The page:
Obtaining biodiesel from vegetable oil


To know techniques of magnetic agitation and separation of two immiscible liquids by decantation.


Biofuels are an alternative to fossil fuels as an energy source. In theory, vegetable oils could be used as fuel, but due to their high viscosity, they cannot be used directly.

It is necessary to transform them into other less viscous materials that can be used in vehicle engines. This transformation is carried out by means of a transesterification reaction.

Vegetable oils are compounds belonging to the triglyceride family. By treatment with a base and an alcohol (MeOH or EtOH), an oil is converted into glycerin and methyl or ethyl ester. The transesterification reaction is a catalytic process consisting of two reaction steps.

obtaining biodiesel from vegetable oil glycerol triglyceride

In the first, NaOH reacts with MeOH in a process of formation of acid-base sodium methoxide, a very strong base and water.

In the second step, sodium methoxide acts as a nucleophile by attacking the carbonyl carbon of the vegetable oil, producing a tetrahedral intermediate.

In the final step, the methyl ester is separated from the glycerol. When the experiment is performed with feedstock such as vegetable oil, the reaction proceeds smoothly and gives a good yield of biodiesel. If the crude oil is cooked, the process is more complex due to the presence of free fatty acids from the hydrolysis of triglycerides.

In the basic transesterification process, free fatty acids are deprotonated, leading to the formation of carboxylates that do not react by base-catalyzed esterification.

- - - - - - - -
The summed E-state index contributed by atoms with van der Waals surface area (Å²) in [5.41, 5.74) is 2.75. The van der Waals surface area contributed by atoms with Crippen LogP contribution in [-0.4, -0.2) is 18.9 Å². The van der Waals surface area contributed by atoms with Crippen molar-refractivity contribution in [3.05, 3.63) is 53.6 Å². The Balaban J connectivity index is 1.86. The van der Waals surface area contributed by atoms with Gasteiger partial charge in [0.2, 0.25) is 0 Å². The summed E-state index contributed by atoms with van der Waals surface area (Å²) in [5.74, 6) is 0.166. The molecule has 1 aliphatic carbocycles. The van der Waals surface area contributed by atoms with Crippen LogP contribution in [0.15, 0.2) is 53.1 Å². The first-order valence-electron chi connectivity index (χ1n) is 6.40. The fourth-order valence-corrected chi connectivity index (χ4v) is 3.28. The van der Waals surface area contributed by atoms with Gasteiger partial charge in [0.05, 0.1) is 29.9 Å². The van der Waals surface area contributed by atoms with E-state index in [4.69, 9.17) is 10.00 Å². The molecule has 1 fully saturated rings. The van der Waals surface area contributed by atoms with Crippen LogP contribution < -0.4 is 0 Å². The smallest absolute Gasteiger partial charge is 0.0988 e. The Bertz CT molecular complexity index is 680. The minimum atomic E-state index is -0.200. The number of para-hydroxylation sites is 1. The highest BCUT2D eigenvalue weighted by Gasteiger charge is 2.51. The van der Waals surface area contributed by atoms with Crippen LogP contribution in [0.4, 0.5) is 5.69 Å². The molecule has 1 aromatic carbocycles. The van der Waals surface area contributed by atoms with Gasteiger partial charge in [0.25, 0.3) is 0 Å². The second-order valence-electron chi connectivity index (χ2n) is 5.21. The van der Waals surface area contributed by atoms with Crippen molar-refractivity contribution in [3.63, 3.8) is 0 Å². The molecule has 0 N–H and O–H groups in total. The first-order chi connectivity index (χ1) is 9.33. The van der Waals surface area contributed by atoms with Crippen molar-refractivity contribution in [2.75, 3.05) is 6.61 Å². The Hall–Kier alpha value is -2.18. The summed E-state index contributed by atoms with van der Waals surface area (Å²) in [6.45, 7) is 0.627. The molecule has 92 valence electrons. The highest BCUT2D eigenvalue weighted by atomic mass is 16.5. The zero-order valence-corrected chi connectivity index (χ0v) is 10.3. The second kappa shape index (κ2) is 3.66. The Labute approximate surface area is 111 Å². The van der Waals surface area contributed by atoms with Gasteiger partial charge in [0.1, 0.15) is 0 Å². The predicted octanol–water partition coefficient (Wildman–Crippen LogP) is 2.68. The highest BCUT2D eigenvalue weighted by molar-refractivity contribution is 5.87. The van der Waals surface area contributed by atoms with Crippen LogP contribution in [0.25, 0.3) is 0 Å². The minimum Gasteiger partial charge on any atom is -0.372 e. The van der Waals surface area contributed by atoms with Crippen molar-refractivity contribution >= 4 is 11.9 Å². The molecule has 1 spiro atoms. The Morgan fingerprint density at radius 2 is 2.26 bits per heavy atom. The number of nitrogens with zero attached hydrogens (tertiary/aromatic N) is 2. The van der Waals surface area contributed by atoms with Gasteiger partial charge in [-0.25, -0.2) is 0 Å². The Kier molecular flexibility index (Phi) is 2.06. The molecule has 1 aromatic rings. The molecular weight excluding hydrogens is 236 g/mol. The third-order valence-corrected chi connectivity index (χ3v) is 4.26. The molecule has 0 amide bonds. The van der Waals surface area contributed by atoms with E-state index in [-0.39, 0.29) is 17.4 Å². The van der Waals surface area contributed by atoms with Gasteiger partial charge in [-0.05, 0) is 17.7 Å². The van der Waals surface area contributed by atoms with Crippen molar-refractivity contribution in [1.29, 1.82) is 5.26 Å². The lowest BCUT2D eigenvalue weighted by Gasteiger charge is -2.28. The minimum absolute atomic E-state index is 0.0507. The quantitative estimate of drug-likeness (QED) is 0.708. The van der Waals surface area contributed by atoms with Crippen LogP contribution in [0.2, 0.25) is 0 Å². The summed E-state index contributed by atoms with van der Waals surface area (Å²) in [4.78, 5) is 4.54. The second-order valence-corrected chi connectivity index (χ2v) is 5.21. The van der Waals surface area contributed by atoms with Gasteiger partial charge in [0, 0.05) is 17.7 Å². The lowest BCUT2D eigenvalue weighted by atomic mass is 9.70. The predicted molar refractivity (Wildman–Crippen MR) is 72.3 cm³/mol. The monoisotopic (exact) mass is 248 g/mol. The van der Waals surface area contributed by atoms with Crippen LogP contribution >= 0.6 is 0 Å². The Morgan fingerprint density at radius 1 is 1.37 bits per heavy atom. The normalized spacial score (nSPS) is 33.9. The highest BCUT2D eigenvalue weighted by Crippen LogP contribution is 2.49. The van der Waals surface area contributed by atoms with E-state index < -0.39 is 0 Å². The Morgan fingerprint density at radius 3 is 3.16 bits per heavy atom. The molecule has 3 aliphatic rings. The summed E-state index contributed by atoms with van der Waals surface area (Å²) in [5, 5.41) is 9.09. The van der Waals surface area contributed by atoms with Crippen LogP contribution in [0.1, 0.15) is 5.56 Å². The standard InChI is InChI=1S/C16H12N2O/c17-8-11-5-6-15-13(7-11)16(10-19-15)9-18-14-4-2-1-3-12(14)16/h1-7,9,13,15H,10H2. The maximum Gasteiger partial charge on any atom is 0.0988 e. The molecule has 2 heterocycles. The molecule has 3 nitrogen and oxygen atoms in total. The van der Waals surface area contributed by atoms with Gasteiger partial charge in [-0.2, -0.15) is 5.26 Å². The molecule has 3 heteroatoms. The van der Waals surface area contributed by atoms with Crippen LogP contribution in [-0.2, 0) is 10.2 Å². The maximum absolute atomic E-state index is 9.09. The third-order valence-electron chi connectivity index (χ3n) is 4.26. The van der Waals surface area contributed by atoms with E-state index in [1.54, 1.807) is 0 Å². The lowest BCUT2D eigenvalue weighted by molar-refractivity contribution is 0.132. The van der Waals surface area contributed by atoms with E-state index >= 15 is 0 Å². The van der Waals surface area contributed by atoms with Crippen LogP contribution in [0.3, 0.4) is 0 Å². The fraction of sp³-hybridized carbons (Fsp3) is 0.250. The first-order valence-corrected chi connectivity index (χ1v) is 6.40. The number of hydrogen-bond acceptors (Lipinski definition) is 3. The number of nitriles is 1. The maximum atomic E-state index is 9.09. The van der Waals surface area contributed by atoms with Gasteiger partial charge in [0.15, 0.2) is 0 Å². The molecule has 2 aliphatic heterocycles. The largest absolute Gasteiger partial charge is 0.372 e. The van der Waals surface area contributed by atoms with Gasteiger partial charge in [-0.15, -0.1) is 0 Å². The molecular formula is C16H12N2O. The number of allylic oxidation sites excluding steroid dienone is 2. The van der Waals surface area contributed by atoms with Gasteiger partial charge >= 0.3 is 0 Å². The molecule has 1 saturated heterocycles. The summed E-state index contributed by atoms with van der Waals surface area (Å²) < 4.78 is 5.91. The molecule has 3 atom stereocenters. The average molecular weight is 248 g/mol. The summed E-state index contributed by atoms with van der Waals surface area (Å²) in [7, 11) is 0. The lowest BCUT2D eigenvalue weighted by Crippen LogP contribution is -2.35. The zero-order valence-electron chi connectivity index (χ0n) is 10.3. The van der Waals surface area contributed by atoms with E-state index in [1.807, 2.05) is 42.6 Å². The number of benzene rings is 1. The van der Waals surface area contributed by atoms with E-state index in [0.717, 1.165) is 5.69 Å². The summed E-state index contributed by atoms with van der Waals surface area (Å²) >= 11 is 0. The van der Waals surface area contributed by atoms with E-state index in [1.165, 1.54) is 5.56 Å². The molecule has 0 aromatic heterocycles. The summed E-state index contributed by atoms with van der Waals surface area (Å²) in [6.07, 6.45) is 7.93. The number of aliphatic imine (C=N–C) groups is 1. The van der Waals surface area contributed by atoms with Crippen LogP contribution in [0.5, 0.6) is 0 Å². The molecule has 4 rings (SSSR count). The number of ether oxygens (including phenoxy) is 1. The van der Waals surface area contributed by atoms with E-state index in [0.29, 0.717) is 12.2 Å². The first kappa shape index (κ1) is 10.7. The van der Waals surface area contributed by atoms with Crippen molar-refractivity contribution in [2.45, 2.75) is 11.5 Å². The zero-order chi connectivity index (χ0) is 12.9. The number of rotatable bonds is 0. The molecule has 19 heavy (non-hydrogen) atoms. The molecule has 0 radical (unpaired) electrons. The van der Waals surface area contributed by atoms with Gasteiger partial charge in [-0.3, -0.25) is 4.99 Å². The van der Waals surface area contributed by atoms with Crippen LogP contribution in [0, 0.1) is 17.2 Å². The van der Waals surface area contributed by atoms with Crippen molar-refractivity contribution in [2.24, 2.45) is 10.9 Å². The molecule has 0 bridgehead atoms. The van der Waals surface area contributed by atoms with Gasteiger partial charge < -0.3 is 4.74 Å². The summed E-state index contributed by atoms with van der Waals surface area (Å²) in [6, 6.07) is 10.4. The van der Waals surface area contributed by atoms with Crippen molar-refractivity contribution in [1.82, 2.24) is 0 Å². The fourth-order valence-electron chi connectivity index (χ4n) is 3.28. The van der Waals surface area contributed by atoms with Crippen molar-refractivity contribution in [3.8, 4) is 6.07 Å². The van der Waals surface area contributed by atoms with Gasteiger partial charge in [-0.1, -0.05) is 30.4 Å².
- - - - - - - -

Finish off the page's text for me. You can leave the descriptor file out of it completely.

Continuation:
This not only reduces the reaction yield but also complicates the separation process as long-chain carboxylates give rise to emulsions.

Experimental procedure

In a 100 ml Erlenmeyer flask equipped with a clamp, stir 40 ml of MeOH and 1.3 g of solid NaOH at room temperature to obtain a solution.

In addition, add 130 ml of vegetable oil to a 250 ml round bottom flask. Soybean, sunflower and olive oil can be used for the practice. Heat the flask with the oil to 50 °C using a water bath with magnetic stirring (bain Marie). Add sodium methoxide solution to the oil and shake the mixture for 1 h, maintaining the indicated temperature.

Transfer the contents of the flask to a separating funnel. Let the mixture stand until the two layers separate. The less dense (upper) layer corresponds to biodiesel, the denser (lower) to glycerol. Most of the settling process occurs in the first hour; however, very often the process takes several hours to completely separate the two layers. Decanting can be left overnight.

Use the stopcock of the separating funnel to separate the two layers. If the glycerol is not poured freely, the biodiesel can be removed at the top of the separating funnel with a pipette. The resulting volume is measured with a measuring cylinder and weighed in the same cylinder to determine the density.

International Chemical Identifier

The IUPAC InChI key identifiers for the main compounds used in this experiment are provided to facilitate the nomenclature and formulation of chemical compounds and the search for information on the Internet for these compounds.


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